No Refusal Law Spreads
Texans arrested for drunken driving should be prepared to give blood this holiday season. Cities and counties across the state are increasingly demanding that drunken-driving suspects who refuse to take breathalyzer tests submit to blood tests that measure the amount of alcohol in their systems.
The blood-test policy—dubbed “no refusal” by law-enforcement officials, because it prevents drivers from refusing to provide evidence of intoxication—has grown from a novel procedure used in a few Texas jurisdictions to an initiative used by police statewide, particularly during weekends and holidays when drunken driving is most common. The no-refusal initiative has also caught on in other states, including Florida, Illinois, Louisiana and Missouri.
The attraction for law enforcement and prosecutors is that blood evidence is a powerful tool in front of juries. Armed with blood evidence of intoxication, prosecutors can win convictions in more than 90% of drunk-driving cases, said Houston police Capt. Carl Driskell, who works in the traffic-enforcement division. And often, lawyers say, defendants faced with blood evidence admit their guilt and don’t bother with a trial. “If it bleeds, it pleads,” said Fort Worth prosecutor Richard Alpert.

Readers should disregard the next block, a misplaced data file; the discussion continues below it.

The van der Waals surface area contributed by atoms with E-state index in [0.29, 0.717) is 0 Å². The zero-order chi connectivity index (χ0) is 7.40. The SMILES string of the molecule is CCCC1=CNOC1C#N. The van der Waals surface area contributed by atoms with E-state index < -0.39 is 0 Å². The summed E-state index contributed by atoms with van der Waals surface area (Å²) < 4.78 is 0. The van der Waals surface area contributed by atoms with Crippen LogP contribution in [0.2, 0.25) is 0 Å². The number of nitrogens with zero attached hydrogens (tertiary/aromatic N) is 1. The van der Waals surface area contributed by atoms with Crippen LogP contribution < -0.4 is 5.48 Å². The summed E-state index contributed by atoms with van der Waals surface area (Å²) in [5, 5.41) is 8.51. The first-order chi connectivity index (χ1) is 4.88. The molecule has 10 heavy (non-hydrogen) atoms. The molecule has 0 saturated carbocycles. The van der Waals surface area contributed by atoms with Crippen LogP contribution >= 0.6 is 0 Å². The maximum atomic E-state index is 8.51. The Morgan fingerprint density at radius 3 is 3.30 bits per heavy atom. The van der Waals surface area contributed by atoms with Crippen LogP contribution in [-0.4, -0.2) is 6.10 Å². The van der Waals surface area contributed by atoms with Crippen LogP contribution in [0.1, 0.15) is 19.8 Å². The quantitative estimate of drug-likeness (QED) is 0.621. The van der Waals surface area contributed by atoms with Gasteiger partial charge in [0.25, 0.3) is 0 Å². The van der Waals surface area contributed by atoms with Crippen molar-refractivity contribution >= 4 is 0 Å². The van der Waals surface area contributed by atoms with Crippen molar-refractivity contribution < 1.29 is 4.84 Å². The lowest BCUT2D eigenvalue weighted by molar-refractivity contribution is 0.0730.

Texas courts have uniformly upheld the constitutionality of mandatory blood testing, attorneys said. But criminal-defense lawyers say such mandatory tests trample suspects’ rights to be free from unreasonable searches and seizures. “It’s an erosion of civil liberties,” said Austin defense lawyer Samuel Bassett. “If we can poke people involuntarily for evidence, where do we draw the line?”
The use of blood tests to measure a suspect’s blood-alcohol content isn’t new, but these no-refusal initiatives generally streamline the process by having magistrate judges standing by at a police station or other location to issue the needed search warrant. If the warrant is granted, nurses or other medical personnel must administer the test.
Blogger’s Note: I’m sure this will be tested in court. If it is upheld in Texas, I think we’ll see it attempted in other states. In fact, there are reports that it is already being tried elsewhere, although on a sporadic basis and not a part of an officially announced policy.
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